Your Baby Development: 18 Weeks Old
How big is your baby?
This week your baby will be weighing around 13 1/2 pounds and measuring 24 1/2 inches if he/she was of average size at birth.
Your baby may begin teething now, and signs that this may be beginning are baby pulling at his/her jaw or ear, drools or acts fussy for no apparent reason. Because symptoms are often the same it may be difficult to decide whether he/she has earache or is teething. If you are unsure then you can rub baby’s gums, he/she will let you know if it is saw.
Your baby is probably warming up for crawling. When he/she is lying on his/her stomach, he/she will lift his/her head, as well as make swimming motions with the arms.
Kicking an bouncing will strengthen leg muscles and the arm motions will develop arm muscles.
As your baby’s back and neck muscles get stronger he/she will be much steadier when sitting, although he/she will still need support when sitting. Baby will be able to sit supported for longer periods as well.
Baby will love to listen to music and speech, and he/she can now respond to every sound made in any language in the world! Baby will make many noises, either in entertaining him/herself or in response to something which has happened around him/her. When baby “talks” his/her speech may have some inflections and intonations of speech. You may hear some of his/her “talk” ending in a high note, as if asking a question.
Baby Development Milestones This Week
- May make swimming motions
- May be ready to start solid foods
- Distinguishes among smells
- May hold object between index and second fingers
Mental & Social Development
- Has responsive periods of 1 hour or more
- Interested in making new sounds
- Laughs when playing
- May cry if playing is disrupted
- May interrupt feedings with play
Baby And Solids
If your baby is ready for solids, most of all the following conditions should apply to him/her:
- Controls neck
- Sits up with support
- Has doubled his/her birth weight
- Shows when he/she is full
- Shows interest in food when you eat
- Mimics you when you eat
- Indicates his/her wants by reaching or leaning towards something
- Seems hungry for food more often
- Be bale to move tongue back and forth
Don’t introduce solids to soon. Many people believe that if a baby eats solids they will sleep through the night. This is in fact not the case. If baby is not ready for solids yet, you will only create more problems, and baby may not sleep as well as a result of stomach cramps or pains.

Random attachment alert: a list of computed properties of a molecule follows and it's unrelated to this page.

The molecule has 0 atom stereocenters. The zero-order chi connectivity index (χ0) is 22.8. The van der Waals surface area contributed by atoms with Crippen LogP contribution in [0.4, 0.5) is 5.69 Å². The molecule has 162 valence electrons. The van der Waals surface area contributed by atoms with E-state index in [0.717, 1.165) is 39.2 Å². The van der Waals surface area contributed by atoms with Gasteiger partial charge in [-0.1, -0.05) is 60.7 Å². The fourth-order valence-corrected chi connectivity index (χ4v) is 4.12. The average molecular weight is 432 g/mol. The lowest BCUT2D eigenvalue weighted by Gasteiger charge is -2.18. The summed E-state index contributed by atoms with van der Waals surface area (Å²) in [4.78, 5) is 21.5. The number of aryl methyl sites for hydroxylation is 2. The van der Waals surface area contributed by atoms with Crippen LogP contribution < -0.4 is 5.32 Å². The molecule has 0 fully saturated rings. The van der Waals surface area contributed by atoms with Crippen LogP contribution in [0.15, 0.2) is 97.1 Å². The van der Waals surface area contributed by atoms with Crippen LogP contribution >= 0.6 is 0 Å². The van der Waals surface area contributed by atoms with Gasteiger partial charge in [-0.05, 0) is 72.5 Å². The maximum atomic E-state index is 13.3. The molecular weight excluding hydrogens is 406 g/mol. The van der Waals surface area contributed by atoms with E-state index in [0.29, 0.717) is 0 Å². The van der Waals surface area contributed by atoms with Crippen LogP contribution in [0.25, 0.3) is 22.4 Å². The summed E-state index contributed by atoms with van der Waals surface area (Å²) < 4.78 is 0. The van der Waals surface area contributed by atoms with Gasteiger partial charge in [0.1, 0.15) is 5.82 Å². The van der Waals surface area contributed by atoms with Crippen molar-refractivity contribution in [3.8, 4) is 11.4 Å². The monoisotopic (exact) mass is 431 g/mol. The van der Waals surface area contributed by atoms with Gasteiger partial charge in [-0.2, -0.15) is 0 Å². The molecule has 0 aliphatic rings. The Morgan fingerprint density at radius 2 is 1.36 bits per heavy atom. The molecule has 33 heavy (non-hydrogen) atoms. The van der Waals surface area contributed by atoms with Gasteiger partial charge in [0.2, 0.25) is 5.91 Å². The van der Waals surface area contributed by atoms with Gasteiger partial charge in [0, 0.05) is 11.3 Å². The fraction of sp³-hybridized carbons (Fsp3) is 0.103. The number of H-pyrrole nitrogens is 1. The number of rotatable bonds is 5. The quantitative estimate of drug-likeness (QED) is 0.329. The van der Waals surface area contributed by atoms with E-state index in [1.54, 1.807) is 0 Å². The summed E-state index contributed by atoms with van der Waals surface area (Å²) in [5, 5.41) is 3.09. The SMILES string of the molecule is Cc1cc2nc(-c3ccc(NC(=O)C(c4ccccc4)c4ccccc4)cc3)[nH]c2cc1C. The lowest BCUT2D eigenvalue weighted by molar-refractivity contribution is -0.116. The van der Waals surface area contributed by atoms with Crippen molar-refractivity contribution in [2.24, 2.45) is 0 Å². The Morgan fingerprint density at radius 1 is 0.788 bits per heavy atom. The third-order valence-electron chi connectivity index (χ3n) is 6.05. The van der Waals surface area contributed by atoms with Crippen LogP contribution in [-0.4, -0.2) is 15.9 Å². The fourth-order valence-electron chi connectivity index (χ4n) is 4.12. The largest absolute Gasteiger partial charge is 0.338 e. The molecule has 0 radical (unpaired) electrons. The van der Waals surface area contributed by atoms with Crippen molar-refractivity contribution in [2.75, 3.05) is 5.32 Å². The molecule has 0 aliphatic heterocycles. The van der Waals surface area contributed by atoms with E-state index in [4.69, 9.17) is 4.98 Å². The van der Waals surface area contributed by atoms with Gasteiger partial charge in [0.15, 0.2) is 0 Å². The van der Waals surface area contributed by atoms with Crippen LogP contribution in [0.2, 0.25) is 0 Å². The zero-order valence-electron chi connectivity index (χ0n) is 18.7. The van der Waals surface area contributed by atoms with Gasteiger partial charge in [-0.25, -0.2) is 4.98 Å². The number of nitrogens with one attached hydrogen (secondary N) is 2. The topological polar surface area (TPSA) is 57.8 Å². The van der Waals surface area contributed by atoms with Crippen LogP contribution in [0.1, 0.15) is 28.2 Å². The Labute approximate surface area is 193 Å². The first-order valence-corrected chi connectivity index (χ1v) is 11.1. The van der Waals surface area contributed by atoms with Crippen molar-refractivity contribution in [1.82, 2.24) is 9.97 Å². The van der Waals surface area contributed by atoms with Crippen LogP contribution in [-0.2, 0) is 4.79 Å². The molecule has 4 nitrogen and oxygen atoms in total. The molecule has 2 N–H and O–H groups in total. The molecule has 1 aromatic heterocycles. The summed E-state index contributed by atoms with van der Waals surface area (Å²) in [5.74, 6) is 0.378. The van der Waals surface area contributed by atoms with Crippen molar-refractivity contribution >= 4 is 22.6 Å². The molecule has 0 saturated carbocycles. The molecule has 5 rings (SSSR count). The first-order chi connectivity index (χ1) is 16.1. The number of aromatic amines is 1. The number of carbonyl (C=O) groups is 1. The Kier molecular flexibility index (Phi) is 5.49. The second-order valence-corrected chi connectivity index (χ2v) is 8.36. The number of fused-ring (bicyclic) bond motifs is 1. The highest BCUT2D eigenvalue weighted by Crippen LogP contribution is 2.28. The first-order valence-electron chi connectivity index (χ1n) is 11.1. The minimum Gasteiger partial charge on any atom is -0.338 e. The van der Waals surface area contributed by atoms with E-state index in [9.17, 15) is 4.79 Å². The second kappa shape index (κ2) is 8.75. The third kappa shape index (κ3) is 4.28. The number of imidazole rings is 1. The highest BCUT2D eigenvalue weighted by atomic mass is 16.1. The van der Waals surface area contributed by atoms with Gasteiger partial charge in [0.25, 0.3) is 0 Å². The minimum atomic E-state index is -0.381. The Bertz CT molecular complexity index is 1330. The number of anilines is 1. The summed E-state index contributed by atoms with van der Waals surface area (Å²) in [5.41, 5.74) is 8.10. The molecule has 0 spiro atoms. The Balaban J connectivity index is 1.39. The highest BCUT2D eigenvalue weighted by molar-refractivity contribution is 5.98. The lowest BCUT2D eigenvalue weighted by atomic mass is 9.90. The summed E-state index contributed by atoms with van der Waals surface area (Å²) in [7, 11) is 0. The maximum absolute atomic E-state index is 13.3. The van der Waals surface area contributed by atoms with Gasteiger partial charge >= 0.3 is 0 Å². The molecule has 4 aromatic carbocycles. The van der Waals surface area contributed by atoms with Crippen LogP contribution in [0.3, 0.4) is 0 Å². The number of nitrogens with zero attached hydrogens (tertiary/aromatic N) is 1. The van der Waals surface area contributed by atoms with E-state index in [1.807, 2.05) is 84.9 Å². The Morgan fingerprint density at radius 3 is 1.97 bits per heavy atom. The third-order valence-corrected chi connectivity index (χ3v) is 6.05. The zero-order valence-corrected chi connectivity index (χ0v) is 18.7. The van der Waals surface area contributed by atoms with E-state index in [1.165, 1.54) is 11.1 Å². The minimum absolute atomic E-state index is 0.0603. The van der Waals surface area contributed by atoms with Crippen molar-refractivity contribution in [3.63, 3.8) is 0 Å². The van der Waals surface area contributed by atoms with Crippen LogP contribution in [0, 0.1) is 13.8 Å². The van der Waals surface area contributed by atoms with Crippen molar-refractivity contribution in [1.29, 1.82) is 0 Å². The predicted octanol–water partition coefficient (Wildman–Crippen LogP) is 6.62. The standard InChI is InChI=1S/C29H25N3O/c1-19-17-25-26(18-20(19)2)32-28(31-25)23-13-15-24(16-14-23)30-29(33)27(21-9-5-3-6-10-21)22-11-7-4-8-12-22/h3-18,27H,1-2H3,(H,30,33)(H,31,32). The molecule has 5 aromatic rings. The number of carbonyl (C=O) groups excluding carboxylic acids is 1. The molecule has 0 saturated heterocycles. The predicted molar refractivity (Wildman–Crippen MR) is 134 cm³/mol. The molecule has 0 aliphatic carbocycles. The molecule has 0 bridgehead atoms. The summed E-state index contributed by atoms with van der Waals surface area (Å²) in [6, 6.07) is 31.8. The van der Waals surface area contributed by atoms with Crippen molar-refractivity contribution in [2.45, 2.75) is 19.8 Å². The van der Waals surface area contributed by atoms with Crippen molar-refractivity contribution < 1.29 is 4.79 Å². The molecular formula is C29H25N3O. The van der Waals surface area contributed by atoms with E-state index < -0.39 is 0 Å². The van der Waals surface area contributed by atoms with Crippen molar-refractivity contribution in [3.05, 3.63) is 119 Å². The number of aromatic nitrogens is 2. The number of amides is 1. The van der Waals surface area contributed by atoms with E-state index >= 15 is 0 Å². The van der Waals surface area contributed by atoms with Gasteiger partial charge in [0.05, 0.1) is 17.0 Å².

Most pediatricians recommend baby’s start solids on a rice or oat meal cereal made specially for babies. Dry cereals have more iron than jarred baby cereal. The cereal should be mixed with breast milk or formula, and made very thin. You thicken the cereal mix gradually as baby gets used to it.
If you breast fed your baby, then you may want to feed baby mashed bananas as a first solid food. Bananas are sweet like breast milk and aren’t likely to cause any food allergies.
When Baby’s Activities Affect His/Her Sleep
This is a time of great change and accomplishment for your baby. As he/she begins to move about more, his/her activities may affect his/her sleep. He/She may move around the crib more when sleeping, and as a result amy get into situations which he/she can’t get out of, such as getting stuck against the rails. As baby starts waking, his/her muscles may be sore from the exertion, and may not sleep as restfully as you though he/she would.
Celiac disease is an allergic condition caused by gluten, which is a small protein found in many grains and cereals. Gluten prevents the small intestine from absorbing some nutrients. The problem can occur any time from infancy through to early childhood. Symptoms include:
- Weight loss or slow weight gain after adding cereal to diet
- Loss of appetite
- Foul smelling stools
- Frequent gas
- Swollen abdomen
- Abdominal pain
- Mouth Ulcers
- Baby’s skin is pale in color
- Tendency to bleed easily
- Failure to Thrive
If you suspect that your baby may have celiac disease, monitor his/er diet carefully. Note any changes you see as you introduce or withhold foods. If your baby has many of the symptoms mentioned above, contact your pediatrician immediately.
Toys and Play
Your baby delights in discovering his/her actions can make something happen. He/She will enjoy shaking a rattle to hear the noise it makes as a result. Offer toys that reinforce the cause and effect relationship. Because he/she can sit much more easily when propped, give toys that he/she can play with on the floor.
Continue to read to your little baby and enjoy the intimacy it creates between you. The words you read aloud help baby to develop language skills, and because he/she can see in color, he/she will enjoy the pictures.
Help your baby to feel what it is like to crawl, so when he/she is lying on his/her stomach and makes swimming motions, press your hands against his/her feet so that he/she can inch forward.
Quick Tips For This Week